Even if you don’t have a lot of work right now, that doesn’t mean the workload won’t increase in the future. Get ahead of the game now and be prepared as your fleet ages by employing an in-house fleet technician of your very own.
3) Improve Your Interview Process
Speed is key when it comes to hiring a fleet mechanic. If you wait too long between interviewing a potential candidate and offering them a job, chances are high that another company will scoop them up.
Look for ways to improve your interview process and streamline the entire hiring procedure so that decisions get made faster and applicants don’t start looking elsewhere for a job.
Consider conducting the initial interview by phone or video conference and then following up a day or two later with another call or video conference to keep the person interested.
And, instead of leaving the hiring to one person, put two or three people in charge of the process so that your business doesn’t let good candidates get away.
4) Hire For Attitude And Aptitude
Another strategy that can help your business find the right fleet mechanic for the job is to hire for attitude and aptitude rather than skill.
Those “soft skills” are harder to cultivate but infinitely more valuable to the long-term success of your business.
You can always train someone in the technical aspects they need, but it’s much more difficult to train them to have a good attitude and to be a team player at work.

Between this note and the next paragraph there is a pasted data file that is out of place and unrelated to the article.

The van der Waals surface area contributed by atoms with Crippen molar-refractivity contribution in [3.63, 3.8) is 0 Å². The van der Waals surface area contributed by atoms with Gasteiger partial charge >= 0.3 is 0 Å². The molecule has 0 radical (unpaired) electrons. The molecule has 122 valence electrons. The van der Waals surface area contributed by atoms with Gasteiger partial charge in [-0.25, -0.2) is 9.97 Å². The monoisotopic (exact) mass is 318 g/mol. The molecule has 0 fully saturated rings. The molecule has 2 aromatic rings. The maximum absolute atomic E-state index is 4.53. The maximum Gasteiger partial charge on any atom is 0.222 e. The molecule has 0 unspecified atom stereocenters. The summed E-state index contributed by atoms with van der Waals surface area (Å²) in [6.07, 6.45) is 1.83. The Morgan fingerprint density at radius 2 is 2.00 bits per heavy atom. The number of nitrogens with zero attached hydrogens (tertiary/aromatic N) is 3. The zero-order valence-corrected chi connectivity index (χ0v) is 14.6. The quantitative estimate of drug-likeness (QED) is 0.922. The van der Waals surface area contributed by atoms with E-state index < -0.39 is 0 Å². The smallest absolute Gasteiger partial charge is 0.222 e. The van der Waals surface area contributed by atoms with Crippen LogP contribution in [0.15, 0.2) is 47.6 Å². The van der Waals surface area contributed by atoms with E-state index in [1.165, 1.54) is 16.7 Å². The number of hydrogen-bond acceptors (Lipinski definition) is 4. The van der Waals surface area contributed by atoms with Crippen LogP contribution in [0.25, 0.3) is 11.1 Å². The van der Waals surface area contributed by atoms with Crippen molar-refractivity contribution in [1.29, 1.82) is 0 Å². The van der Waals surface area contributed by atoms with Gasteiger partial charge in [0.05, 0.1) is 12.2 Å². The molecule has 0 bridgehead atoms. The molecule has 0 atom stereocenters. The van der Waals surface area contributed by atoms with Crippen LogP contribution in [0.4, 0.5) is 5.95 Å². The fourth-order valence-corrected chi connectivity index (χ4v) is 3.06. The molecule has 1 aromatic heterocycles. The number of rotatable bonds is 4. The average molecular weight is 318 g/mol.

5) Compensate Fleet Mechanics Well
When it comes to hiring a fleet mechanic, compensation is key. Be prepared to offer anywhere from $15 per hour to $20 per hour for a starting technician.
And, if you need to hire a master technician — or someone with special skills — you may need to offer more than $35 per hour.
Whatever you choose, don’t be afraid to offer competitive pay. The investment will pay off in the long run.
21st-Century Fleet Management
Regardless of whether you hire a fleet mechanic/fleet technician or not, one of the best ways to move your fleet management into the 21st century is with Coast.
Coast provides real-time expense tracking and a powerful online management platform that puts your entire fleet in the palm of your hand and provides full visibility of every dollar spent.
With Coast, your business will enjoy:
- Easy manager access
- Advanced spending controls
- Universal acceptance
- Security alerts
- Data tracking and reporting
For more information, and to learn about everything Coast can do for your business, visit CoastPay.com today.